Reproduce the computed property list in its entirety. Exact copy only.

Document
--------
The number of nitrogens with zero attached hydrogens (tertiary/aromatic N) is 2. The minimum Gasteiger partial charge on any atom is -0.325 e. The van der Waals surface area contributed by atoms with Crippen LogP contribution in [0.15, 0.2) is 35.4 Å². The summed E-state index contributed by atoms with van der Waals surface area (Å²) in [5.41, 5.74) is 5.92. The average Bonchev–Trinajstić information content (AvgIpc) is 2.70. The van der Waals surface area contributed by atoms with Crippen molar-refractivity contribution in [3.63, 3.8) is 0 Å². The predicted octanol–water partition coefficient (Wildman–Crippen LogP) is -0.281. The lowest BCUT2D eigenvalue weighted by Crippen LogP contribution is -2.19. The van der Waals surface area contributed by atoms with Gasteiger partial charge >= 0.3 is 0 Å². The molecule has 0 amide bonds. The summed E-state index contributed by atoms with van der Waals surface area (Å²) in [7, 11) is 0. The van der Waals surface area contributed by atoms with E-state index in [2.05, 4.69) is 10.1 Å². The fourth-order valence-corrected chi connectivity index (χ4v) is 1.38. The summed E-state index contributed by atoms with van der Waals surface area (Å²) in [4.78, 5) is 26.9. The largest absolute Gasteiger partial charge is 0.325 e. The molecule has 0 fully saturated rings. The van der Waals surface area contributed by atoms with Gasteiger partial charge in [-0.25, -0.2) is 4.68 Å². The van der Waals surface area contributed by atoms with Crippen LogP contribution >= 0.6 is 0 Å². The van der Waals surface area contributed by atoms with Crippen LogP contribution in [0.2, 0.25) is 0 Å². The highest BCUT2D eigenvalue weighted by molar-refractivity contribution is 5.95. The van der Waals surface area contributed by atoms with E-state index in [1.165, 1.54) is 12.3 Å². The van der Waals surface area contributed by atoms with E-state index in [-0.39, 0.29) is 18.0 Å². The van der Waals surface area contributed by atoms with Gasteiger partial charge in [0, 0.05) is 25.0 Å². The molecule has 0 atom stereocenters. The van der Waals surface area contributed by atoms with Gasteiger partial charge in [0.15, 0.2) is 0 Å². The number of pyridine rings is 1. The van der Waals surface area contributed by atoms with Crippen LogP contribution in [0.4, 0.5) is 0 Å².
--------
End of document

The number of nitrogens with zero attached hydrogens (tertiary/aromatic N) is 2. The minimum Gasteiger partial charge on any atom is -0.325 e. The van der Waals surface area contributed by atoms with Crippen LogP contribution in [0.15, 0.2) is 35.4 Å². The summed E-state index contributed by atoms with van der Waals surface area (Å²) in [5.41, 5.74) is 5.92. The average Bonchev–Trinajstić information content (AvgIpc) is 2.70. The van der Waals surface area contributed by atoms with Crippen molar-refractivity contribution in [3.63, 3.8) is 0 Å². The predicted octanol–water partition coefficient (Wildman–Crippen LogP) is -0.281. The lowest BCUT2D eigenvalue weighted by Crippen LogP contribution is -2.19. The van der Waals surface area contributed by atoms with Gasteiger partial charge >= 0.3 is 0 Å². The molecule has 0 amide bonds. The summed E-state index contributed by atoms with van der Waals surface area (Å²) in [7, 11) is 0. The van der Waals surface area contributed by atoms with E-state index in [2.05, 4.69) is 10.1 Å². The fourth-order valence-corrected chi connectivity index (χ4v) is 1.38. The summed E-state index contributed by atoms with van der Waals surface area (Å²) in [4.78, 5) is 26.9. The largest absolute Gasteiger partial charge is 0.325 e. The molecule has 0 fully saturated rings. The van der Waals surface area contributed by atoms with Gasteiger partial charge in [-0.25, -0.2) is 4.68 Å². The van der Waals surface area contributed by atoms with Crippen LogP contribution >= 0.6 is 0 Å². The van der Waals surface area contributed by atoms with Crippen LogP contribution in [0.2, 0.25) is 0 Å². The highest BCUT2D eigenvalue weighted by molar-refractivity contribution is 5.95. The van der Waals surface area contributed by atoms with E-state index in [1.165, 1.54) is 12.3 Å². The van der Waals surface area contributed by atoms with E-state index in [-0.39, 0.29) is 18.0 Å². The van der Waals surface area contributed by atoms with Gasteiger partial charge in [0, 0.05) is 25.0 Å². The molecule has 0 atom stereocenters. The van der Waals surface area contributed by atoms with Gasteiger partial charge in [0.15, 0.2) is 0 Å². The number of pyridine rings is 1. The van der Waals surface area contributed by atoms with Crippen LogP contribution in [0.4, 0.5) is 0 Å².